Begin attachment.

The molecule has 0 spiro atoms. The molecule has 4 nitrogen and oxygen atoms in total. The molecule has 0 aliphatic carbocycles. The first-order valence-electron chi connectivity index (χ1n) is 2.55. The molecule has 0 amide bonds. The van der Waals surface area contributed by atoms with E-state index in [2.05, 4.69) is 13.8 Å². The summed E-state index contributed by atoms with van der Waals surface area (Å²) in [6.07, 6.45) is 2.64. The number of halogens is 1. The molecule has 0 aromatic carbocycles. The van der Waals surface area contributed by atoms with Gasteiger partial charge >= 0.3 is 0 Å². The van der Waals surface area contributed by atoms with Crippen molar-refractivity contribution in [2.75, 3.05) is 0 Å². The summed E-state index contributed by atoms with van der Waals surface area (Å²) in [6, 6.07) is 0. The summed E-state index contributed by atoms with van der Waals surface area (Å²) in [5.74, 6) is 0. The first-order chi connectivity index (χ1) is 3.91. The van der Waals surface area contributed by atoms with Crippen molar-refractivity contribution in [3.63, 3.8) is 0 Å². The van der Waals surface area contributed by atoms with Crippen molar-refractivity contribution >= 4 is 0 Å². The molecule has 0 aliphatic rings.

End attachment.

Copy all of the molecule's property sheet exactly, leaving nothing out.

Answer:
The molecule has 0 spiro atoms. The molecule has 4 nitrogen and oxygen atoms in total. The molecule has 0 aliphatic carbocycles. The first-order valence-electron chi connectivity index (χ1n) is 2.55. The molecule has 0 amide bonds. The van der Waals surface area contributed by atoms with E-state index in [2.05, 4.69) is 13.8 Å². The summed E-state index contributed by atoms with van der Waals surface area (Å²) in [6.07, 6.45) is 2.64. The number of halogens is 1. The molecule has 0 aromatic carbocycles. The van der Waals surface area contributed by atoms with Gasteiger partial charge >= 0.3 is 0 Å². The van der Waals surface area contributed by atoms with Crippen molar-refractivity contribution in [2.75, 3.05) is 0 Å². The summed E-state index contributed by atoms with van der Waals surface area (Å²) in [6, 6.07) is 0. The summed E-state index contributed by atoms with van der Waals surface area (Å²) in [5.74, 6) is 0. The first-order chi connectivity index (χ1) is 3.91. The van der Waals surface area contributed by atoms with Crippen molar-refractivity contribution in [3.63, 3.8) is 0 Å². The van der Waals surface area contributed by atoms with Crippen molar-refractivity contribution >= 4 is 0 Å². The molecule has 0 aliphatic rings.